Kamiranga is a brick factory located in northern Brazil, in the municipality of São Miguel do Guamá (PA). In the past, the factory used to burn native Amazon firewood as fuel to produce its ceramic pieces. In order to change this situation, in 2007, the factory switched to fueling its kilns using exclusively renewable fuels, such as açaí seeds and sawdust. The switch to renewable fuels created reductions in Greenhouse Gases (GHG) emissions and enabled Kamiranga to participate in the international carbon market. Today, Kamiranga factory generates carbon credits, and reinvests its income from carbon credit sales to modernizing the factory and into benefits for the workers and the local community.
The hexagon demonstrates the continuous improvement of the project during all verification periods. The Social Carbon Standard encourages the reinvestment of a percentage of the income from the carbon credits in socioenvironmental benefits, in line with the UN Sustainable Development Goals (SDGs). Social Carbon: far beyond carbon, it is social equality.
“We have known and supported Sustainable Carbon projects for 5 years, including visits on site. This enabled us to verify the high quality of the projects, and the relevant impacts they have on climate, environment and community."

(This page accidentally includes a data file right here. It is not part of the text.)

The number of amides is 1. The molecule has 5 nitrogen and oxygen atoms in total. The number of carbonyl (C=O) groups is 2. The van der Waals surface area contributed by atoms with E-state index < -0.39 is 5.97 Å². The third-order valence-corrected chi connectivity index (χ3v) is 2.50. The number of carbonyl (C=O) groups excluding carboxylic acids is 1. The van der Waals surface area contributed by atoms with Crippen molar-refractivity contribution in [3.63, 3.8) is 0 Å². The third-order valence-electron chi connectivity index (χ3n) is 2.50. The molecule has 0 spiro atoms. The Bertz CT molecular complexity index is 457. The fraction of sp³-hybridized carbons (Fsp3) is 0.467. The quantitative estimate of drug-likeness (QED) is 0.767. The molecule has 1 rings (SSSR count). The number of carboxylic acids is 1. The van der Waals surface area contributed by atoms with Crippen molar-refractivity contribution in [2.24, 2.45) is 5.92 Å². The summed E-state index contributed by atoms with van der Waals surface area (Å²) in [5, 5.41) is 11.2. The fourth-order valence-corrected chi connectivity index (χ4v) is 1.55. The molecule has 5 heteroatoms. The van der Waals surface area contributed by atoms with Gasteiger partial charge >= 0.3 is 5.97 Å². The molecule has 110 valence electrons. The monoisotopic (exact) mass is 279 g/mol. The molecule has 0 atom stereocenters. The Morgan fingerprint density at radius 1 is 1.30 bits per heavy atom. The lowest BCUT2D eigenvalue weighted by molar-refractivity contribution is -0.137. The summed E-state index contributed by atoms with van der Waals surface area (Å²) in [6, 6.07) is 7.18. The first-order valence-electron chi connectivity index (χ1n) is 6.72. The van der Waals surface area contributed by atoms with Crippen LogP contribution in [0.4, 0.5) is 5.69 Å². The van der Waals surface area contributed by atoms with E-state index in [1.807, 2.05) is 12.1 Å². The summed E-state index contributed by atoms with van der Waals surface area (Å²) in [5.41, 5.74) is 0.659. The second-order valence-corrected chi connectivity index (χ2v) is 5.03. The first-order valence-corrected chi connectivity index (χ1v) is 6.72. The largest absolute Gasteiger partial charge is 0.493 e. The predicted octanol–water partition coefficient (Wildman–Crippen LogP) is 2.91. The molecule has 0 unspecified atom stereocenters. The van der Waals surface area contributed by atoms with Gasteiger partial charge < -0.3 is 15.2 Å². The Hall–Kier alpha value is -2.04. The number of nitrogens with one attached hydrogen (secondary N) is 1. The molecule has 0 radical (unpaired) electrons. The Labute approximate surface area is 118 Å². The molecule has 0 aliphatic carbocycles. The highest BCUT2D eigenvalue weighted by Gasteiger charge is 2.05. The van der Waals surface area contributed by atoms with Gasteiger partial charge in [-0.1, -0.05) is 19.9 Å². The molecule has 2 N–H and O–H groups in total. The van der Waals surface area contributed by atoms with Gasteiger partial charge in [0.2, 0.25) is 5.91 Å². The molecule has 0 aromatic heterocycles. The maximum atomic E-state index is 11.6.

— Simon Köppen (Head of Carbon Offset Services na ClimatePartner)
Irmãos Fredi ceramic factory, located in Presidente Epitácio municipality, São Paulo state, produces bricks and blocks for the local civil construction market. Up until 2006, the factory used firewood from the surrounding Cerrado biome to ...Read more
Bandeira and Capelli are two factories located in the state of Alagoas. The combined ceramics have around 150 employees working in the production of tiles, bricks and structural ceramic products. Seeking to bring more sustainable ...Read more
Located in the city of Buenos Aires, in rural Pernambuco State, this ceramic factory is a highlight of the regional sector due to its investment in new sustainability technology. For many years, Buenos Aires used ...Read more